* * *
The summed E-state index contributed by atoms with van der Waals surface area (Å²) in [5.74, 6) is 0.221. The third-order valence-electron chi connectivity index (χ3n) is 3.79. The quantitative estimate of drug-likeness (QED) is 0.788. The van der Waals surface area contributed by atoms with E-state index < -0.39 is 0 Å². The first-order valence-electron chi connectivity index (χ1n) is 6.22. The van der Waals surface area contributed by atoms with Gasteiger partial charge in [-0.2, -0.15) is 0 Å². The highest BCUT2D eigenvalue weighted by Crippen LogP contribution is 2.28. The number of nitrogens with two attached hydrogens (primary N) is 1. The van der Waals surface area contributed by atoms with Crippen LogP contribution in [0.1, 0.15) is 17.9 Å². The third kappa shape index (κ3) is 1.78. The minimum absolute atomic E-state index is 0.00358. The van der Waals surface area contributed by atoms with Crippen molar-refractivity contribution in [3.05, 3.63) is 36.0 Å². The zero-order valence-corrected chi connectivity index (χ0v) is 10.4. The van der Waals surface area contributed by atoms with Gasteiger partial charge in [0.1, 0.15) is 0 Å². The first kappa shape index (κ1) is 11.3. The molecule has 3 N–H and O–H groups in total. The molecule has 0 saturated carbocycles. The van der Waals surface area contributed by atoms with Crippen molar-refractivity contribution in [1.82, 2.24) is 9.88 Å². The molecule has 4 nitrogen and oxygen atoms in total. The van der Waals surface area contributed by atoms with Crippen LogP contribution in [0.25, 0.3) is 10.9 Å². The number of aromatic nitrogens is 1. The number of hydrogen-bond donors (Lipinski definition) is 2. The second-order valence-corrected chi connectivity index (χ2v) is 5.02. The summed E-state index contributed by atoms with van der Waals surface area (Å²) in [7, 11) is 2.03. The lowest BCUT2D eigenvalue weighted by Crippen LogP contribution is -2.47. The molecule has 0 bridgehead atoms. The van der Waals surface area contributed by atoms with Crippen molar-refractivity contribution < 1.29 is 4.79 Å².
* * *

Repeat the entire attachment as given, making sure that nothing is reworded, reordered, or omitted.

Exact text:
The summed E-state index contributed by atoms with van der Waals surface area (Å²) in [5.74, 6) is 0.221. The third-order valence-electron chi connectivity index (χ3n) is 3.79. The quantitative estimate of drug-likeness (QED) is 0.788. The van der Waals surface area contributed by atoms with E-state index < -0.39 is 0 Å². The first-order valence-electron chi connectivity index (χ1n) is 6.22. The van der Waals surface area contributed by atoms with Gasteiger partial charge in [-0.2, -0.15) is 0 Å². The highest BCUT2D eigenvalue weighted by Crippen LogP contribution is 2.28. The number of nitrogens with two attached hydrogens (primary N) is 1. The van der Waals surface area contributed by atoms with Crippen LogP contribution in [0.1, 0.15) is 17.9 Å². The third kappa shape index (κ3) is 1.78. The minimum absolute atomic E-state index is 0.00358. The van der Waals surface area contributed by atoms with Crippen molar-refractivity contribution in [3.05, 3.63) is 36.0 Å². The zero-order valence-corrected chi connectivity index (χ0v) is 10.4. The van der Waals surface area contributed by atoms with Gasteiger partial charge in [0.1, 0.15) is 0 Å². The first kappa shape index (κ1) is 11.3. The molecule has 3 N–H and O–H groups in total. The molecule has 0 saturated carbocycles. The van der Waals surface area contributed by atoms with Crippen molar-refractivity contribution in [1.82, 2.24) is 9.88 Å². The molecule has 4 nitrogen and oxygen atoms in total. The van der Waals surface area contributed by atoms with Crippen LogP contribution in [0.25, 0.3) is 10.9 Å². The number of aromatic nitrogens is 1. The number of hydrogen-bond donors (Lipinski definition) is 2. The second-order valence-corrected chi connectivity index (χ2v) is 5.02. The summed E-state index contributed by atoms with van der Waals surface area (Å²) in [7, 11) is 2.03. The lowest BCUT2D eigenvalue weighted by Crippen LogP contribution is -2.47. The molecule has 0 bridgehead atoms. The van der Waals surface area contributed by atoms with Crippen molar-refractivity contribution < 1.29 is 4.79 Å².